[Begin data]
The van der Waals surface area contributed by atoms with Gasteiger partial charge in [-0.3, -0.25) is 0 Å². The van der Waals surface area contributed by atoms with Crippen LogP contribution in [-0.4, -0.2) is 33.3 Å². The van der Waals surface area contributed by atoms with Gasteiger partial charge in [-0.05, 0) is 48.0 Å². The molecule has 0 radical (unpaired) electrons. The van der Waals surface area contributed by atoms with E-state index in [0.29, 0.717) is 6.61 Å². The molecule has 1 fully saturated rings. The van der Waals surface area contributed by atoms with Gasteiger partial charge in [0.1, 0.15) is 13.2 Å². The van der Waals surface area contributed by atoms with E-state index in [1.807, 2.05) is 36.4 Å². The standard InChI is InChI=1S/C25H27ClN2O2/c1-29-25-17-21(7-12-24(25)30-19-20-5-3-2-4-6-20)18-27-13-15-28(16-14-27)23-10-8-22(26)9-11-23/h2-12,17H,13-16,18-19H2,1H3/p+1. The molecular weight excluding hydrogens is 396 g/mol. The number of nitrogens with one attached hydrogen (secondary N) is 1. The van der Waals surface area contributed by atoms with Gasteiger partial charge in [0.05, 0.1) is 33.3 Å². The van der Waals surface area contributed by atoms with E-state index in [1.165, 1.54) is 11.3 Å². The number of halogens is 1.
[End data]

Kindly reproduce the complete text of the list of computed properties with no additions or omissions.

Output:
The van der Waals surface area contributed by atoms with Gasteiger partial charge in [-0.3, -0.25) is 0 Å². The van der Waals surface area contributed by atoms with Crippen LogP contribution in [-0.4, -0.2) is 33.3 Å². The van der Waals surface area contributed by atoms with Gasteiger partial charge in [-0.05, 0) is 48.0 Å². The molecule has 0 radical (unpaired) electrons. The van der Waals surface area contributed by atoms with E-state index in [0.29, 0.717) is 6.61 Å². The molecule has 1 fully saturated rings. The van der Waals surface area contributed by atoms with Gasteiger partial charge in [0.1, 0.15) is 13.2 Å². The van der Waals surface area contributed by atoms with E-state index in [1.807, 2.05) is 36.4 Å². The standard InChI is InChI=1S/C25H27ClN2O2/c1-29-25-17-21(7-12-24(25)30-19-20-5-3-2-4-6-20)18-27-13-15-28(16-14-27)23-10-8-22(26)9-11-23/h2-12,17H,13-16,18-19H2,1H3/p+1. The molecular weight excluding hydrogens is 396 g/mol. The number of nitrogens with one attached hydrogen (secondary N) is 1. The van der Waals surface area contributed by atoms with Gasteiger partial charge in [0.05, 0.1) is 33.3 Å². The van der Waals surface area contributed by atoms with E-state index in [1.165, 1.54) is 11.3 Å². The number of halogens is 1.